EGYPTIANS braced for holy Ramadhan this year, despite the difficult economic conditions they have experienced over the past 17 months.
The holy month is the first one they spend with newly-elected President Mohamed Morsi. Streets, squares and many houses across the capital were decorated with lights, lanterns, clowns and puppets. Shops sell different kinds of special food for the occasion.
"Specially this year, we were keen on hanging the ornaments and celebrated Ramadhan with the ways we used to, as we are fed up with the political turmoil," Abdallah Mohamed, 45, a civil engineer told Xinhua, while he was hanging a huge lantern before his house in the downtown.
Egyptians used to flock to the markets in the few days before and after the beginning of the holy month buying supplies known as "Ramadhan Yamish", including the nuts. Some merchants said the buyers this year seemed less than last year.
"In fact the number of people buying Ramadhan yamish this year is very low like that last year, or even less. Those who came to buy smaller quantities than they used to do," said Abdel Hakeem Helal, owner of a shop which sells the yamish.
"The bad economic conditions after the revolution that led many factories and companies to lay off workers to decrease the workforce costs is the reason behind the down of expenditure," Helal said.
Mona Hassan, 55, came to buy some basic commodities like rice, pasta, and some legumes. She said the prices were the same level as that of last year. "But we buy only few quantities as a matter of celebration," she added.
Owing to the bad economic conditions, banquets and tents that offer ready-made food for the poor and passers-by decreased this year.
"Here in the past, the Abdeen district area used to have about 10 banquets, now there are only five," Raheem al-Gewedy, a coffee shop owner, told Xinhua.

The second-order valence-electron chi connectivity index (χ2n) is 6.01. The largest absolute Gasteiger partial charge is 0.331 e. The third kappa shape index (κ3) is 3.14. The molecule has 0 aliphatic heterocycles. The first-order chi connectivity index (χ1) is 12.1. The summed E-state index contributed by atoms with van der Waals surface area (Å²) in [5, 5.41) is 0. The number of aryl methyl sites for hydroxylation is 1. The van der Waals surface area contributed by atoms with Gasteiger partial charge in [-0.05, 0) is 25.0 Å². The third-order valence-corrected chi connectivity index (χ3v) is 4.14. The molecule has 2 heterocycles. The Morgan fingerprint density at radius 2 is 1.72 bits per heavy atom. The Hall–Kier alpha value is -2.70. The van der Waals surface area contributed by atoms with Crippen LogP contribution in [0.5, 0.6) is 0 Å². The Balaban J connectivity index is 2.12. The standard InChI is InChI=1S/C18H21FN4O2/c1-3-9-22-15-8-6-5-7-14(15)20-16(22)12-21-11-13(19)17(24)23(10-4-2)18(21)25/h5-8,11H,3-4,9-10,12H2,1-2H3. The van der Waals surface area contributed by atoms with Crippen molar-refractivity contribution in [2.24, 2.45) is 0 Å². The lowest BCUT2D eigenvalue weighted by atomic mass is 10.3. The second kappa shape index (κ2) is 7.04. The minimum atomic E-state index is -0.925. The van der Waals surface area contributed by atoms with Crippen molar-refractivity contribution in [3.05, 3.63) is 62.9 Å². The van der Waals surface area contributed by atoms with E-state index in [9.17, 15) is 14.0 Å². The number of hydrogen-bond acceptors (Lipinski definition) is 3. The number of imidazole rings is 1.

Eglal Mohamed, 49, a widow, dustwoman in a hospital, has three children. She depends on the banquets in Ramadan month and she used to go to the banquets in Abdeen near her house.
"Everyday I take my children and go to the banquets to have our Iftar there, but I found the number of the banquets in this area decreased this year," she said.
The Freedom and Justice Party affiliated to the Muslim Brotherhood group, organised markets for the basic commodities, such as the pasta, rice, sugar with the prime costs.
"I live in al-Haram district and bought some commodities from a large tent related to the Freedom and Justice Party, which sells the basic commodities at lower prices than other markets," Laila Mostafa, 42, told Xinhua.
In an unprecedented move, President Mohamed Morsi contacts with the Egyptians everyday in Ramadan, few minutes after the Maghreb prayer via the state-run "Al-Barnameg alaam" or "Public Programme" radio channel in a programme called "The people ask and the President answers".
"Since the beginning of Ramadan, me and my family have been listening to the president's program in the radio, which made us feel in Ramadan the president is closer to us and cares about our problems."
The president have been working hard to fulfill his promise to solve the five problems within the first 100 days of his office poor security, rubbish dumping, fuel shortage, low-quality subsidised bread and traffic jams. People need time to feel the improvement of their life conditions but seem optimistic about their future.
Saturday, July 28, 2012
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